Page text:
Great early D bought ’em some time
ORLANDO, Fla. — It was won in the beginning. It was preserved in the end.
Leads come and go in the NBA, where great shooters reside and where the 24-second clock eliminates the idea of holding the ball. Funky stuff happens at the end of games. Who makes or misses free throws usually seals the deal.
But what people so often dismiss when a team such as the Celtics gets ahead of a team as powerful as the Magic by 20 points in the third quarter, and then hangs on to win by a 92-88 score, is how tremendously efficient and dedicated to the task they were in order to acquire that 20-point lead. Sure the Magic made a run. But it wasn’t good enough. The hill was too big to climb.
“Once we settled down and started playing our brand of basketball, we were OK,’’ said Orlando’s Vince Carter. “But we were 20 points down. That’s tough.’’
The reason the Celtics are ahead, one game to none, in the Eastern Conference finals is defense, specifically the defense they played at the start of the game, when they held the Magic to 14 points in the first 16 minutes and change, and the defense they played in holding the most devastating 3-point-shooting team in the league scoreless from beyond the arc in the first half.
It is impossible to overstate the importance of defending the perimeter against the Magic. They averaged 11 3-pointers a game as they rolled over Charlotte and Atlanta, winning eight straight to extend their streak to 14. The other problem is that the Magic also have Dwight Howard, the most powerful inside force in the game today. If too much attention is paid to him, the great Orlando shooters — and they have several — get open for killer threes.
So any discussion of the Boston defense must begin with the fact that the Celtics, unlike most teams, have enough confidence in their big men to play Howard one-on-one as much as possible. “Kendrick [Perkins], Rasheed [Wallace], and Baby [Glen Davis],’’ said coach Doc Rivers. “I thought all three . . . Dwight Howard is not going to be . . . one, two, three, maybe four guys at the end of the day that have to guard him. And we were leaving them on the island. The one time we trapped, if you notice, they got a three. That was not a trap we were supposed to do. But we did. And they made it.’’
Howard finished with a modest 13 points on 3-for-10 shooting, but Rivers made it clear you can’t judge his impact strictly from his stats. “He doesn’t have to score to create offense. You know, you think about those [fourth-quarter] J.J. Redick drives, those are all Dwight Howard-generated. They scored 30 points in the fourth quarter. I thought it was mostly Dwight-generated.’’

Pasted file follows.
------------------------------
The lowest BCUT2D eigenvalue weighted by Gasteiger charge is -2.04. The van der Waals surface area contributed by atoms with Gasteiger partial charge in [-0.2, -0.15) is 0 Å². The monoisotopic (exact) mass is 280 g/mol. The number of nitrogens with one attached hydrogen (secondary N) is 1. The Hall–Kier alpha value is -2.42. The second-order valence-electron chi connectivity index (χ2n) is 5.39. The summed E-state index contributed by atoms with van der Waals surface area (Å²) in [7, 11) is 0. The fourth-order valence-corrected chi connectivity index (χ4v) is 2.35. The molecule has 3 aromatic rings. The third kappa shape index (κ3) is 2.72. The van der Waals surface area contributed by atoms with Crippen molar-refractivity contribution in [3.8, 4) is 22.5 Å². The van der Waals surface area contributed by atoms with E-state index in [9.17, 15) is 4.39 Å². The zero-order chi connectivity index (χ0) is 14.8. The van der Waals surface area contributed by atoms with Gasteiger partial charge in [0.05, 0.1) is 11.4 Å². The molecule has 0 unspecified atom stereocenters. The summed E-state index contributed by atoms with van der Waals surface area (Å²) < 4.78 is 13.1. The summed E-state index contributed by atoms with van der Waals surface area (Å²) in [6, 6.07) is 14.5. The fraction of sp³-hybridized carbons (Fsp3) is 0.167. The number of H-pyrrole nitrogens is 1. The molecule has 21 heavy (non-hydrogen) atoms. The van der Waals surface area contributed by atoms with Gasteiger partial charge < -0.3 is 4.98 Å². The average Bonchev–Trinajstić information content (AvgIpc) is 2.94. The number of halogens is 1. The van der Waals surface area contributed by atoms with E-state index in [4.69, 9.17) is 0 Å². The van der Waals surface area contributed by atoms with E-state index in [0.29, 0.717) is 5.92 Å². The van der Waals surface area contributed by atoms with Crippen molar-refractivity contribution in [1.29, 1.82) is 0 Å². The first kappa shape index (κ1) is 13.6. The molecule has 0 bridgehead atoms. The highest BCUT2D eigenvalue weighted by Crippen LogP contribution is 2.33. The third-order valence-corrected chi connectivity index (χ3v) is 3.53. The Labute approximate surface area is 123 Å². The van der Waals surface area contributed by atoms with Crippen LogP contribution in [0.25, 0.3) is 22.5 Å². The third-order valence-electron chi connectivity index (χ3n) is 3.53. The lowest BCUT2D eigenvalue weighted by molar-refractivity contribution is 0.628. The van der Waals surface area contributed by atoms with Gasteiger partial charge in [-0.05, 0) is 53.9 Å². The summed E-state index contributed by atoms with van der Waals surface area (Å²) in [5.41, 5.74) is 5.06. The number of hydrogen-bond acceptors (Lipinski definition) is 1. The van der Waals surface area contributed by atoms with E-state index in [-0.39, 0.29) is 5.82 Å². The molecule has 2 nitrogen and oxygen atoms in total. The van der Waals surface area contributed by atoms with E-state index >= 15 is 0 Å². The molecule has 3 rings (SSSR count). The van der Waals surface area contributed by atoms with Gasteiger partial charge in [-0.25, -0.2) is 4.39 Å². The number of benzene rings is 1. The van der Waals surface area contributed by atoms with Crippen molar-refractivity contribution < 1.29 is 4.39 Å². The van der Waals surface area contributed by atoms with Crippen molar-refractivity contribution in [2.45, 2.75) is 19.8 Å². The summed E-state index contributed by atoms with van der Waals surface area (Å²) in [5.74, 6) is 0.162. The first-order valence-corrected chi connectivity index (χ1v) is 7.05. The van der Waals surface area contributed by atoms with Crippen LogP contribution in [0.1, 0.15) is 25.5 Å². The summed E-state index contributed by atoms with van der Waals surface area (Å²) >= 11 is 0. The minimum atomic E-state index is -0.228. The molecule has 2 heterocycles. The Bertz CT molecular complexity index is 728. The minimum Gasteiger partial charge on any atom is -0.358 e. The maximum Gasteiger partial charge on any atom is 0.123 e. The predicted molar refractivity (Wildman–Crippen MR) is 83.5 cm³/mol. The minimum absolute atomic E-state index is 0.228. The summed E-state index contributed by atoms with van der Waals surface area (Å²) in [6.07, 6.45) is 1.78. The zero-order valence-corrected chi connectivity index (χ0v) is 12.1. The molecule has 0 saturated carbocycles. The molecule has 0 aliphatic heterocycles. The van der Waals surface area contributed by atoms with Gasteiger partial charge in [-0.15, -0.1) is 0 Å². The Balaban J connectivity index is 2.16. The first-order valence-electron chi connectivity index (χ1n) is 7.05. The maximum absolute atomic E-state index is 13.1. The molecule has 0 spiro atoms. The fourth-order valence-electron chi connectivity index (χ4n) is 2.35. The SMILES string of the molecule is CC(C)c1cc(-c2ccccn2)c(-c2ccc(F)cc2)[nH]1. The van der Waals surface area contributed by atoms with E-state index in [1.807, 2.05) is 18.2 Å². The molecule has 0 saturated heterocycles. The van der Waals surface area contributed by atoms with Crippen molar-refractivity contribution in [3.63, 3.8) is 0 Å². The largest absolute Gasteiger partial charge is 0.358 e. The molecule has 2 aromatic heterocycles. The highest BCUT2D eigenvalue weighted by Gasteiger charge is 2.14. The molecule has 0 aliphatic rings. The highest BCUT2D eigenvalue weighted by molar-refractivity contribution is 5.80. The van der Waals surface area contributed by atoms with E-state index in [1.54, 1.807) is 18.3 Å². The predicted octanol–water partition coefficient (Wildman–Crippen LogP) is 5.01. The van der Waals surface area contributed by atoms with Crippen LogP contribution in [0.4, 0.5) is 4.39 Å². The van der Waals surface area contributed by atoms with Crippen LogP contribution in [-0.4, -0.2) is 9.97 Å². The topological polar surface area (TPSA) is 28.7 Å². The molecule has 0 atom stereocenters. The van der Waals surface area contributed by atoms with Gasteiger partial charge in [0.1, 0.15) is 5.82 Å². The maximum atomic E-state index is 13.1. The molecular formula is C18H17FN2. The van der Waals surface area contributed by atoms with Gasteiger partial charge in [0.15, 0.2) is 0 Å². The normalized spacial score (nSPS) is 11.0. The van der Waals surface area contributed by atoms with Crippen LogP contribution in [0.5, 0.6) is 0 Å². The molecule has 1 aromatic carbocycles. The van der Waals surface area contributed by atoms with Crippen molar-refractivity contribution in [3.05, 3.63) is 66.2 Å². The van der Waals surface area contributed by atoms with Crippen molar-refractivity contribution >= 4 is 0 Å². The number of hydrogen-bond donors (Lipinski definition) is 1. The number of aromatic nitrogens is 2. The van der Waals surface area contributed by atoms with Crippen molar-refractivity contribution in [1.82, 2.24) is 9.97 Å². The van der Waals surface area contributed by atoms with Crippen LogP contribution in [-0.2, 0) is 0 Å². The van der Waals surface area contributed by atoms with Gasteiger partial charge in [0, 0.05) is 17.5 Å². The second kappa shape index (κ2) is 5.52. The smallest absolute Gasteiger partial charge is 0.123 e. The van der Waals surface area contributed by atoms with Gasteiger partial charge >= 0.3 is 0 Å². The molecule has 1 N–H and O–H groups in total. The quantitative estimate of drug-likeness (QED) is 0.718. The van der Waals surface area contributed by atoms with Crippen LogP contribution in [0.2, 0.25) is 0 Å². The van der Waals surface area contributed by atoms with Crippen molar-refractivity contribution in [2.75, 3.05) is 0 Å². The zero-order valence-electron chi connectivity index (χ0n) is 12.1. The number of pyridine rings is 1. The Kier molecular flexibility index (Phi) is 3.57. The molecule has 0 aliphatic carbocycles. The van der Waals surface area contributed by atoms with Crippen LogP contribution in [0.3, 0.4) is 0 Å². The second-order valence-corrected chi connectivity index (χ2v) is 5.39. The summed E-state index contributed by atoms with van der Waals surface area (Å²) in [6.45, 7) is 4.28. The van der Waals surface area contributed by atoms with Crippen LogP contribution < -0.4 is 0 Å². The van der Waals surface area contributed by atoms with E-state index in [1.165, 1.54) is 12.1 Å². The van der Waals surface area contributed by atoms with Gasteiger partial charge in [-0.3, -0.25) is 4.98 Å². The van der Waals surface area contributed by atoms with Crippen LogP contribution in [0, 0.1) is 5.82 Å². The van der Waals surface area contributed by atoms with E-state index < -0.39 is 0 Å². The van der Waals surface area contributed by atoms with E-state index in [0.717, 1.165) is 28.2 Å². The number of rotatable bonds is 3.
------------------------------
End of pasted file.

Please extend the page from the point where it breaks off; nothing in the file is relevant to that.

But it starts with shutting Howard down personally, and the Celtics did just that, using up most of the 12 personal fouls accumulated by Perkins, Wallace, and Davis in order to do so.
We are two years removed from a Celtics squad that ranked with the best defensive teams of all time, and it’s the same starting five, so the question as they entered the playoffs was, simply, “How much do they have left?’’
The answer after 12 playoff games appears to be, “Just enough.’’
“That’s who we are, we’re a defensive team,’’ said Paul Pierce (an impressive 22-point, 9-rebound, 5-assist line). “We feel like we want to get up into their guys’ shooters, not allow them to get free looks. We feel like we have guys who can cover Dwight, such as Perk and Rasheed and Baby. That allows us to get up on their shooters and be a little bit more aggressive and not allow us to open up their 3-point game.’’
The Magic talked about how physical the Celtics are, but the story yesterday had as much to do with good, active hands as it did with biceps. The Celtics slapped away a lot of balls, some of which turned into the 18 Orlando turnovers (good for 21 Boston points) that Magic coach Stan Van Gundy felt were his team’s biggest problem.
“We said it going in,’’ said Van Gundy. “It was what they did to Cleveland in the last series against them; very physical, very tough defensively. Eighteen turnovers. We’re not giving ourselves a chance to win with 18 turnovers.’’
“Hands were big for us,’’ said Rivers. “Because of their pick-and-roll game, I think that is one of the underlying keys for us defensively — the deflections and active hands. I don’t know if you saw early in the game, I think it was whoever got a shot, the whole team came down with their hands up because no one had their hands up. They were trying to remind themselves.’’
Conversely, the Magic are not at their best offensively when they fail to generate their own turnovers. A great 3-point-shooting team thrives on two types of threes, the first the pitch-out following the offensive rebound and the second the trey in transition, with those great, open looks. Yesterday, the Magic had neither. It’s very likely this was the only game all year in which that was the case.
When a team is going well, defense flows out of offense, and vice versa. The Celtics did not see that 67-47 lead get down to 90-88 because the defense fell apart. It was because the offense went haywire. There were too many mindless possessions during that fourth period.
The Magic are too good to hold down forever. They did wind up making five second-half threes, and you can bet they’ll make more than that tomorrow night. If the Celtics wish to get out of here with another W, they’ll have to play at least as well defensively as they did yesterday.
But what we now know is that they can.